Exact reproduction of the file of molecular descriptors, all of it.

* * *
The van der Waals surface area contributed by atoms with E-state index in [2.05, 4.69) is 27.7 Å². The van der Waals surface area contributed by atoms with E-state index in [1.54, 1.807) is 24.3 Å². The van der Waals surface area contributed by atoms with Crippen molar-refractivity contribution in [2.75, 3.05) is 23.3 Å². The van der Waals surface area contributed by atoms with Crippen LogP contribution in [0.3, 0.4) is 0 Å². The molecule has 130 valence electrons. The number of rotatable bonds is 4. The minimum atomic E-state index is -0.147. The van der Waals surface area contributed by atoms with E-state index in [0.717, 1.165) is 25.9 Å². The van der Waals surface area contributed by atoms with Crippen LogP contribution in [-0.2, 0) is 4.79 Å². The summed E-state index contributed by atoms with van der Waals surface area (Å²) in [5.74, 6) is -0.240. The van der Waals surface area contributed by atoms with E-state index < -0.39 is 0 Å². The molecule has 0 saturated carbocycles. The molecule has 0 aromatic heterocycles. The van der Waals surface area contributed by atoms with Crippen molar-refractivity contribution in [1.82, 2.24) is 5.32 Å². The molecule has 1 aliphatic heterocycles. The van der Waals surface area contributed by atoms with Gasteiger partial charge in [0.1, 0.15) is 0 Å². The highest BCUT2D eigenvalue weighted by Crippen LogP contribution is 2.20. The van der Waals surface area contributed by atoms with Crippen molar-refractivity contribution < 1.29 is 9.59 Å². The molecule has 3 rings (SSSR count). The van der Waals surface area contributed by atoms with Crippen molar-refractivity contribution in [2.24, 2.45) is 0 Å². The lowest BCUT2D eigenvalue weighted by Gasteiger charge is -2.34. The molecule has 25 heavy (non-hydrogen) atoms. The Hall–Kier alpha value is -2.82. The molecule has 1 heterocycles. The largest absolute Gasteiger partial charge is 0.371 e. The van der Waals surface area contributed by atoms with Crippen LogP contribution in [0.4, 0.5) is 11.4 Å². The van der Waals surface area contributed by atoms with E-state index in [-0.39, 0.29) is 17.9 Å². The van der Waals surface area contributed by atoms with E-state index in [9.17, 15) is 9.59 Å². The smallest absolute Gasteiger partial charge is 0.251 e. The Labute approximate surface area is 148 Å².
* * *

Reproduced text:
The van der Waals surface area contributed by atoms with E-state index in [2.05, 4.69) is 27.7 Å². The van der Waals surface area contributed by atoms with E-state index in [1.54, 1.807) is 24.3 Å². The van der Waals surface area contributed by atoms with Crippen molar-refractivity contribution in [2.75, 3.05) is 23.3 Å². The van der Waals surface area contributed by atoms with Crippen LogP contribution in [0.3, 0.4) is 0 Å². The molecule has 130 valence electrons. The number of rotatable bonds is 4. The minimum atomic E-state index is -0.147. The van der Waals surface area contributed by atoms with E-state index in [0.717, 1.165) is 25.9 Å². The van der Waals surface area contributed by atoms with Crippen LogP contribution in [-0.2, 0) is 4.79 Å². The summed E-state index contributed by atoms with van der Waals surface area (Å²) in [5.74, 6) is -0.240. The van der Waals surface area contributed by atoms with E-state index < -0.39 is 0 Å². The molecule has 0 saturated carbocycles. The molecule has 0 aromatic heterocycles. The van der Waals surface area contributed by atoms with Crippen molar-refractivity contribution in [1.82, 2.24) is 5.32 Å². The molecule has 1 aliphatic heterocycles. The van der Waals surface area contributed by atoms with Gasteiger partial charge in [0.1, 0.15) is 0 Å². The highest BCUT2D eigenvalue weighted by Crippen LogP contribution is 2.20. The van der Waals surface area contributed by atoms with Crippen molar-refractivity contribution < 1.29 is 9.59 Å². The molecule has 3 rings (SSSR count). The van der Waals surface area contributed by atoms with Crippen molar-refractivity contribution in [2.24, 2.45) is 0 Å². The lowest BCUT2D eigenvalue weighted by Gasteiger charge is -2.34. The molecule has 25 heavy (non-hydrogen) atoms. The Hall–Kier alpha value is -2.82. The molecule has 1 heterocycles. The largest absolute Gasteiger partial charge is 0.371 e. The van der Waals surface area contributed by atoms with Crippen LogP contribution in [0.4, 0.5) is 11.4 Å². The van der Waals surface area contributed by atoms with E-state index in [-0.39, 0.29) is 17.9 Å². The van der Waals surface area contributed by atoms with E-state index in [9.17, 15) is 9.59 Å². The smallest absolute Gasteiger partial charge is 0.251 e. The Labute approximate surface area is 148 Å².